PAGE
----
It’s always exciting to get a promotion, especially when it comes with a pay raise, but if the promotion puts you in your very first management position, it can also be pretty scary. It often means that people who were recently your peers are now your subordinates. You might even have to hire new employees to work in your department, even if you’ve never had to hire anyone before. How do you know who will be a good fit? How do you command respect from people you were joking around with just last week?
Your first time working in a leadership position can be intimidating, but it shouldn’t be. Your boss put you there because she knew you could handle it and living up to her expectations might be easier than you think.
A common quote from well-known leaders in a variety of industries is that the key to being a good boss is to hire smart people and then get out of their way. How to hire the right people deserves it’s own discussion, but right now we want to focus on the second half of that equation.
Getting out of their way does not mean you never see them again. It means you don’t micromanage them. Just tell them what you need done and let them figure out the best way to do it. You can tell them how you would do it, but the best way for you might not be the best way for them. Make yourself available to answer questions if they have any, but don’t force yourself on anyone. By letting them do the work their way, you give them the chance to work in the ways in which they, personally, are most productive. They’ll probably even come up with a few tricks you never would have thought of on your own.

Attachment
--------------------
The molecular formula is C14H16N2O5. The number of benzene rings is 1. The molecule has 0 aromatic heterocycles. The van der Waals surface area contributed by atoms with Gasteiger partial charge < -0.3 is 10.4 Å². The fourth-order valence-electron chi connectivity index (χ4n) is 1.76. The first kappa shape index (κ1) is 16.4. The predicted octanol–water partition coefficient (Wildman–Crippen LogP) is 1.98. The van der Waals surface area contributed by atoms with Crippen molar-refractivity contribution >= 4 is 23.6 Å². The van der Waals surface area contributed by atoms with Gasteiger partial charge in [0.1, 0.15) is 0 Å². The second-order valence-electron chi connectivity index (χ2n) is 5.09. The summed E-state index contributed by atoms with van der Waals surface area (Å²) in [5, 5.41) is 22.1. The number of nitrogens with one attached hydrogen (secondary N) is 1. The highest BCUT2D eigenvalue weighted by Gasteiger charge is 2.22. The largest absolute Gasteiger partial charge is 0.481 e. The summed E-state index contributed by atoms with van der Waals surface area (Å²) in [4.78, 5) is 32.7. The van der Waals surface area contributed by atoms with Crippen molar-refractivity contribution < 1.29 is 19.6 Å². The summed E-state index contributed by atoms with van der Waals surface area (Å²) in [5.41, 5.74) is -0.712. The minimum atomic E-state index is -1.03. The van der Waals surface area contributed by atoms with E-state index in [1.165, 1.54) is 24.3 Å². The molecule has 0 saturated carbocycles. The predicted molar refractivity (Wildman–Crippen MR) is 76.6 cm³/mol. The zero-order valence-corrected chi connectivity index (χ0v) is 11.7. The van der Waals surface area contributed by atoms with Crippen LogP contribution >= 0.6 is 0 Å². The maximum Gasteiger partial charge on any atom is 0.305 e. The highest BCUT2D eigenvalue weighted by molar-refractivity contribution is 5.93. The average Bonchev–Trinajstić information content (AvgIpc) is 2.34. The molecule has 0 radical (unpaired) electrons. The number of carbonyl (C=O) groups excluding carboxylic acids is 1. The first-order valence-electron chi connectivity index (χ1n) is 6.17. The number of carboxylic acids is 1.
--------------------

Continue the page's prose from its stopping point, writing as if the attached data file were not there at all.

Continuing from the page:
Another advantage to this management style is it builds trust among your team. By showing that you trust them to do the work their way, you’re showing confidence in their abilities and their work will reflect that.
You’ll also have happier employees, and that comes with all sorts of advantages, including increased productivity, fewer incidences of illness and missed work, etc. Employees with high levels of job satisfaction will work harder than employees who are unhappy with their careers, which means, at the end of the day, you’re getting more for less.
Of course, the biggest benefit to not crowding your employees is it frees up more time for you. If you’re working in a leadership position, you probably have multiple employees working underneath you and you can’t possibly micromanage all of them at once. You’ll probably have other responsibilities in addition to your management duties, so the less time you spend hovering over your subordinates, the more time you can spend on the work that requires your personal attention.
In the end, by hiring smart people and then “getting out of their way,” you’ll make everyone happy, including yourself, your employees, and your boss.